In these tombs and sanctuaries we still find traces of the civilization of the De Dananns, and relics of their handicraft and skill, such as granite basins, which have been called baptismal fonts, ornaments, beads, combs, and amber trinkets.

The shrines and what they contain enable us to identify the golden-haired invaders of ancient Ireland with the people of the Baltic lands.

Chapter I – The Legendary Races – Traditional Date : b. c. 2000
Ireland’s Story; A Short History of Ireland For Schools, Reading Circles, and General Readers – Charles Johnston – 1905

The irony doesn’t stop there because a cross section of the Pyramid at Newgrange reveals the monument contains [at the end of a long passage] an internal chamber that distinctly echoes the design of the King’s Chamber in Great Pyramid of Giza.

Newgrange 1903 Plan

Newgrange 1903 Cross Section

Newgrange 1903 Entrance

The strangeness continues when Wikipedia states “there is no agreement about what the site was used for” because it seems the absent-minded Magicians of Irish Archaeology have forgotten that [by 1906] “in every instance” [of tumuli and mounds] “in Ireland the traces of urn-burial have been found” and that [by 1906] Newgrange was identified as a sepulchral barrow and dated at “approximately at 100-101 B.C.”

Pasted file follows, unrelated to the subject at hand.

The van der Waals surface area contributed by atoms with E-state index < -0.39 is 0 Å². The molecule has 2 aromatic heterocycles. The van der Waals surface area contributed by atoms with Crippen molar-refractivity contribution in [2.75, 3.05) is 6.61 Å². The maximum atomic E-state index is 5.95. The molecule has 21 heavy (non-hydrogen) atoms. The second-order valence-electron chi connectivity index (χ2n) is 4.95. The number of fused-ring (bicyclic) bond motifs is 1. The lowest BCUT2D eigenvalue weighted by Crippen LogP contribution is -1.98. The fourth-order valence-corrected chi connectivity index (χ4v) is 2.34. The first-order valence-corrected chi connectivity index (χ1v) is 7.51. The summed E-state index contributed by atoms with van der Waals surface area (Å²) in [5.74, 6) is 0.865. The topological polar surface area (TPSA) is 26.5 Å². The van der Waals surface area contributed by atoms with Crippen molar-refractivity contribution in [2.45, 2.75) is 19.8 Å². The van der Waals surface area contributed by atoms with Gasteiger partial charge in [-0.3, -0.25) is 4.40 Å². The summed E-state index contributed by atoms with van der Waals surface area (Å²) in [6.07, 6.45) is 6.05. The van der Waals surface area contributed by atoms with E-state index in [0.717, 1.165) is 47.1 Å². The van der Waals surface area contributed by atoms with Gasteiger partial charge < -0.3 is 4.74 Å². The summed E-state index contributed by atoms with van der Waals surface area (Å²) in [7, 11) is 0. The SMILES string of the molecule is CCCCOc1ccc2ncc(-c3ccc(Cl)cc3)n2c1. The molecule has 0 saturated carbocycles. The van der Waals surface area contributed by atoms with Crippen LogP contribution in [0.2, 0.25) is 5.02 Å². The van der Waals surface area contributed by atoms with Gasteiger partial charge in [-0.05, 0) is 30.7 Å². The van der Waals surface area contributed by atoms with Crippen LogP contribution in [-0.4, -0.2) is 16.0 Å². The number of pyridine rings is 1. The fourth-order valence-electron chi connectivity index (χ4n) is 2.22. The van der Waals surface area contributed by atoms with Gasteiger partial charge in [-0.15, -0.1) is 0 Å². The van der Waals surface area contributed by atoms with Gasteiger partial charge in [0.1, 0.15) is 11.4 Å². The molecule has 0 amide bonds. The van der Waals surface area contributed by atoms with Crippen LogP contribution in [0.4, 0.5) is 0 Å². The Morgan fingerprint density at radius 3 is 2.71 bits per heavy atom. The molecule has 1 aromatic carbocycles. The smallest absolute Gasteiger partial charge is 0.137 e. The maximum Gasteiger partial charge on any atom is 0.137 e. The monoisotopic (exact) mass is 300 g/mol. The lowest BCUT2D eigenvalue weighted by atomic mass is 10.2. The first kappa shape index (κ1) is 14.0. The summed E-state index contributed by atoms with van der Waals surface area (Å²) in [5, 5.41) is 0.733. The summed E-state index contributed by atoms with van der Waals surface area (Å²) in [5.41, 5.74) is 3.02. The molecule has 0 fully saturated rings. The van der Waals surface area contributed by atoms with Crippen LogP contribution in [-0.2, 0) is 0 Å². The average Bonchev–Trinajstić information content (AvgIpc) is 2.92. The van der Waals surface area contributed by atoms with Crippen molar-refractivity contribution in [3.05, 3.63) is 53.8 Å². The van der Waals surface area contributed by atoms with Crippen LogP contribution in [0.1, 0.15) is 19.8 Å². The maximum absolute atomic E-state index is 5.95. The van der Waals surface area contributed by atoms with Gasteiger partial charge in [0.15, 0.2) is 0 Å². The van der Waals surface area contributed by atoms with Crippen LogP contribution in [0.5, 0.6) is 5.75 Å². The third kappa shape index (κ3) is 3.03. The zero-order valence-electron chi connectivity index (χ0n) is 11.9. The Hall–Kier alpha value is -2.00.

In the Tumuli, or mounds, a later and more advanced stage was reached.

Their use is pretty evident, for in every instance in Ireland the traces of urn-burial have been found.

Many of the urns exhibit a state of art which is not of the earliest grade ; and the decoration of the walls is a peculiar feature.

Examples :- Rathhill (Drogheda), Loughanmore, Tully Druid, Dysart (Westmeath), the “Royal Cemeteries” of New Grange, Dowth, Teltown, and Rathkenny.

The Boyne Tumuli
From Slane the Boyne bends away to the south round a short range of low hills ; skirting their southern slopes it curves back again to the north, and after the great loop at the battle-field makes for Drogheda.

On the hills of the D-shaped bit of country within the bend, between the battle-field and Slane, and bearing the ancient name of the Brugh, or Palace of the Boyne, are, says Wilde, “the remains of no less than 17 sepulchral barrows.

The most important are those at Dowth, New Grange, and Knowth.

At Dowth is a prehistoric tumulus, about ½ mile west from Dowth House.

Several explorations have been made, including the important one of 1885 ; and Mr. Coffey considers it to be of the same date as New Grange.